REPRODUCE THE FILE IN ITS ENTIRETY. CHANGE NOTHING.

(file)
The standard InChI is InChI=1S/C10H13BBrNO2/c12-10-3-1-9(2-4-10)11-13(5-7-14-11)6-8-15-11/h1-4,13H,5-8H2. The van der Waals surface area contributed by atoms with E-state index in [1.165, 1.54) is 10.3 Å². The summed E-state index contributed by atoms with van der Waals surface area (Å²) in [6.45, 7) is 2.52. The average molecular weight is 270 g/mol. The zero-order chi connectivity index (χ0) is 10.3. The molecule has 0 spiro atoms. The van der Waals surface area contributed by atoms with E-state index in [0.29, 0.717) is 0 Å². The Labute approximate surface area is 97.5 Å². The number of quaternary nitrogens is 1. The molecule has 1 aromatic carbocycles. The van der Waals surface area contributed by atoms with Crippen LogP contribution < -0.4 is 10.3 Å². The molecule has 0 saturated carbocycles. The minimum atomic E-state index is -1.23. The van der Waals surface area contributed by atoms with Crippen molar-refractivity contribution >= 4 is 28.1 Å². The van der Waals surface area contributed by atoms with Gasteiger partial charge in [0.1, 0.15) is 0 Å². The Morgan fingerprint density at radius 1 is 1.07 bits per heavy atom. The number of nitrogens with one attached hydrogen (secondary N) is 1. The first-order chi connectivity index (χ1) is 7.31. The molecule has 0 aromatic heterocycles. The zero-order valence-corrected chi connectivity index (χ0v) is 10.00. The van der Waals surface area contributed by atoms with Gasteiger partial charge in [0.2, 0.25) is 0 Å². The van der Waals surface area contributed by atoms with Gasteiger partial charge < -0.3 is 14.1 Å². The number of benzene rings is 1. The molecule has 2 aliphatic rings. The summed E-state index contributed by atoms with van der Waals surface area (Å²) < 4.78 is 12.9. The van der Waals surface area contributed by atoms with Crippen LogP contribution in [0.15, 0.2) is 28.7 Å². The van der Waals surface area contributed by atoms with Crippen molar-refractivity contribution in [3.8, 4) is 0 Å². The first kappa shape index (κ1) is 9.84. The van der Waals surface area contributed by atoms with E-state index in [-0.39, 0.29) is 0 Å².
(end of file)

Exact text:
The standard InChI is InChI=1S/C10H13BBrNO2/c12-10-3-1-9(2-4-10)11-13(5-7-14-11)6-8-15-11/h1-4,13H,5-8H2. The van der Waals surface area contributed by atoms with E-state index in [1.165, 1.54) is 10.3 Å². The summed E-state index contributed by atoms with van der Waals surface area (Å²) in [6.45, 7) is 2.52. The average molecular weight is 270 g/mol. The zero-order chi connectivity index (χ0) is 10.3. The molecule has 0 spiro atoms. The van der Waals surface area contributed by atoms with E-state index in [0.29, 0.717) is 0 Å². The Labute approximate surface area is 97.5 Å². The number of quaternary nitrogens is 1. The molecule has 1 aromatic carbocycles. The van der Waals surface area contributed by atoms with Crippen LogP contribution < -0.4 is 10.3 Å². The molecule has 0 saturated carbocycles. The minimum atomic E-state index is -1.23. The van der Waals surface area contributed by atoms with Crippen molar-refractivity contribution >= 4 is 28.1 Å². The van der Waals surface area contributed by atoms with Gasteiger partial charge in [0.1, 0.15) is 0 Å². The Morgan fingerprint density at radius 1 is 1.07 bits per heavy atom. The number of nitrogens with one attached hydrogen (secondary N) is 1. The first-order chi connectivity index (χ1) is 7.31. The molecule has 0 aromatic heterocycles. The zero-order valence-corrected chi connectivity index (χ0v) is 10.00. The van der Waals surface area contributed by atoms with Gasteiger partial charge in [0.2, 0.25) is 0 Å². The van der Waals surface area contributed by atoms with Gasteiger partial charge < -0.3 is 14.1 Å². The number of benzene rings is 1. The molecule has 2 aliphatic rings. The summed E-state index contributed by atoms with van der Waals surface area (Å²) < 4.78 is 12.9. The van der Waals surface area contributed by atoms with Crippen LogP contribution in [0.15, 0.2) is 28.7 Å². The van der Waals surface area contributed by atoms with Crippen molar-refractivity contribution in [3.8, 4) is 0 Å². The first kappa shape index (κ1) is 9.84. The van der Waals surface area contributed by atoms with E-state index in [-0.39, 0.29) is 0 Å².